While startup equity can vary from company to company, there are some general rules that apply to all founders. Startup equity packages are typically expressed as shares, so if you are offered 50,000 shares, this doesn’t mean you’ll own 50% of the company. It’s best to ask the company how many shares they actually have outstanding. This will make your equity package clearer. If the company doesn’t specify an equity percentage, ask how much the equity will be over the course of the next three to five years.
In the early stages, founders should be the first priority when deciding how much startup equity to give each partner. Founders will almost always receive 60% of the company’s equity, but their partners may have contributed ideas or intellectual property. When determining who will receive what percent of the startup, you should look at the founders’ contribution to the company’s growth and the expected value of each person’s share. Startups are still growing and their base teams are likely to be much smaller than those of the nearest competitor.
The startup equity you receive from venture capitalists is usually expressed as a percentage of the company’s stock. Startups often have no liquid assets when they launch, so equity is important for those seeking funding. The more equity you have, the more you’ll be able to attract outside investors. Besides raising money for a startup, you can also get help from friends, family, and even mentors. Ultimately, your startup equity will determine how much money you make. But the more you contribute to its success, the more value you’ll have.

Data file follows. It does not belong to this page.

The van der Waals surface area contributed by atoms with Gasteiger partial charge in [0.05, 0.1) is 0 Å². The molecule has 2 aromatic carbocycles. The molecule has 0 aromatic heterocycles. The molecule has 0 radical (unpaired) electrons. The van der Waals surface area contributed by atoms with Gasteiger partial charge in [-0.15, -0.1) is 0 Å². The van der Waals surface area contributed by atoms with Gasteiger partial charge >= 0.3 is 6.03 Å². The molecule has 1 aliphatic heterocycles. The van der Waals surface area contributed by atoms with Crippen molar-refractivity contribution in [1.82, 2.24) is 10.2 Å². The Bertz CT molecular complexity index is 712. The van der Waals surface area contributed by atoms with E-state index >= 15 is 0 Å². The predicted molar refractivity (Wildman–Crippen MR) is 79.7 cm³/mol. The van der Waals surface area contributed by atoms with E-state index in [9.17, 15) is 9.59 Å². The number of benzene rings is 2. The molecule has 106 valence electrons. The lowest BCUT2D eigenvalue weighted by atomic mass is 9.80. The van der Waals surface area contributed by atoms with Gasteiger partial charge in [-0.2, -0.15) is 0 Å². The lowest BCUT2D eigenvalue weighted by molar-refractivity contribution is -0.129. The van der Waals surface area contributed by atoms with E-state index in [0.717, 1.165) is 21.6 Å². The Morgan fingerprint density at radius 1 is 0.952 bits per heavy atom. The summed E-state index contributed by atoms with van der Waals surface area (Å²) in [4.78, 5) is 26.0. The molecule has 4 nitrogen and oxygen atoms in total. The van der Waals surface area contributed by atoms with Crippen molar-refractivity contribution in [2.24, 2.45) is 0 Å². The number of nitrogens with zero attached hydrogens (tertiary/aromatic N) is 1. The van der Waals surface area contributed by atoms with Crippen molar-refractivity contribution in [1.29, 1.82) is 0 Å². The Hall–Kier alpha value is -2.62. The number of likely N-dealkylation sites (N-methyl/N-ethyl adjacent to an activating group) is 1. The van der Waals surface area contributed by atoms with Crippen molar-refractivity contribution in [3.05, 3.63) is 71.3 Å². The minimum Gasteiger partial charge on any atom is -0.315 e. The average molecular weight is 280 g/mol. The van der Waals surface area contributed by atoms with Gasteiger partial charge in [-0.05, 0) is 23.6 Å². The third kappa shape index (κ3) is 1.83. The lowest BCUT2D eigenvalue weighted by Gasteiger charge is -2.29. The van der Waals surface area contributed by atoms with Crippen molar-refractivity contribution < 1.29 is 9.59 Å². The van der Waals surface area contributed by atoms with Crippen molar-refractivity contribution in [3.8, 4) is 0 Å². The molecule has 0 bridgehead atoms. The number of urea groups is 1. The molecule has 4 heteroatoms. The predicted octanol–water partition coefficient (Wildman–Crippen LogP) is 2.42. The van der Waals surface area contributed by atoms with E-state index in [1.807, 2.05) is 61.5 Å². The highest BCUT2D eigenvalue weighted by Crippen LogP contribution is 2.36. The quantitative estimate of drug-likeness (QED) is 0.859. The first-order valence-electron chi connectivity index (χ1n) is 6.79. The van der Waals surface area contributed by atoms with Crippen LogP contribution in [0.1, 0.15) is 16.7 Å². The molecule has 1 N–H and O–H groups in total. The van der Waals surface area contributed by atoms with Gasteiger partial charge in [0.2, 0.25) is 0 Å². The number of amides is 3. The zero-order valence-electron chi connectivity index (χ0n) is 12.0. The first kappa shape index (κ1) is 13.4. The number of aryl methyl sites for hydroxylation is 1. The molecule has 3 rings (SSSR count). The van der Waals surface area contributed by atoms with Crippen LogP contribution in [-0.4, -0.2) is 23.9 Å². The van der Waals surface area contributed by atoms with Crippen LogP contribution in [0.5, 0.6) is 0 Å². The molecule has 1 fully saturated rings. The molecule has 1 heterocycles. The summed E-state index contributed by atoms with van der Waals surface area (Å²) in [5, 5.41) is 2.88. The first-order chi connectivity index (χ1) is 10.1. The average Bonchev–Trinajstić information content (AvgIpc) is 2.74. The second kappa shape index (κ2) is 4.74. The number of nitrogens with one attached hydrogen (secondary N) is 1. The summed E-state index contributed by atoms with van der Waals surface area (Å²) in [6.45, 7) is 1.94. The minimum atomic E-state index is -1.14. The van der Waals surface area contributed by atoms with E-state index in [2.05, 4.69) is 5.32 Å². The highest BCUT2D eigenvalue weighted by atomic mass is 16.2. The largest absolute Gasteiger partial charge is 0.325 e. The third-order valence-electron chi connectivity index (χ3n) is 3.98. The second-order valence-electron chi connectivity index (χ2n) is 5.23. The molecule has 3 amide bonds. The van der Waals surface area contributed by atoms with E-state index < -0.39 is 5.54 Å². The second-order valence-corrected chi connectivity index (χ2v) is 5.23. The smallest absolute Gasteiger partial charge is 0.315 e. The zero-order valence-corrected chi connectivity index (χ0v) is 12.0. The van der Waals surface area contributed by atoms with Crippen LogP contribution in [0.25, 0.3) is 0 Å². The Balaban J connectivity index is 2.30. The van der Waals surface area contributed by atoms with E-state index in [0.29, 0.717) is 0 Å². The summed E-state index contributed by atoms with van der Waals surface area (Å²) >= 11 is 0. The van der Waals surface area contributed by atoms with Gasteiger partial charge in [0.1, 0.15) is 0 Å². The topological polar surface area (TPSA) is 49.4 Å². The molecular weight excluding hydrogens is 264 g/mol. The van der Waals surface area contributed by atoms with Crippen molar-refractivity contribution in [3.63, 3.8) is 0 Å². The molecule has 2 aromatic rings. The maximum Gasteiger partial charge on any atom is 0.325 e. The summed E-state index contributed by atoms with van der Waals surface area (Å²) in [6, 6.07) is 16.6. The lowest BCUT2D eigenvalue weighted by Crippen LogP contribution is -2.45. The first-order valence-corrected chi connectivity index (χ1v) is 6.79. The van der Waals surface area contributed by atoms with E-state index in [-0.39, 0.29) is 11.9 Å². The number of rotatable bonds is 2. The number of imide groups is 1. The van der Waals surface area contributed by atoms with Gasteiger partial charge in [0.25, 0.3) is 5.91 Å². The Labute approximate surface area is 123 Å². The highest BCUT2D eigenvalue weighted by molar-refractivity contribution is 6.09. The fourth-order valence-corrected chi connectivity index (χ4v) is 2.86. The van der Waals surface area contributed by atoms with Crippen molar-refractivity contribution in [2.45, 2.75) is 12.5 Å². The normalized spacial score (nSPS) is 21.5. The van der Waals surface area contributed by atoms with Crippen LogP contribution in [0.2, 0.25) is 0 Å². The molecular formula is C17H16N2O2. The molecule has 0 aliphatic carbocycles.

When you’ve chosen the number of co-founders and the amount of startup equity you’ll receive from them, it’s time to divide the equity among them. After the co-founders, you’ll need to split the remaining equity with third-party investors. However, remember that the investors take the biggest risk when investing in your startup, so they deserve a large percentage. There’s nothing wrong with splitting startup equity with third parties. If you’re unable to raise the required funds, you can ask your friends and family to invest a portion of their own money, as long as they’re willing to make a small equity investment.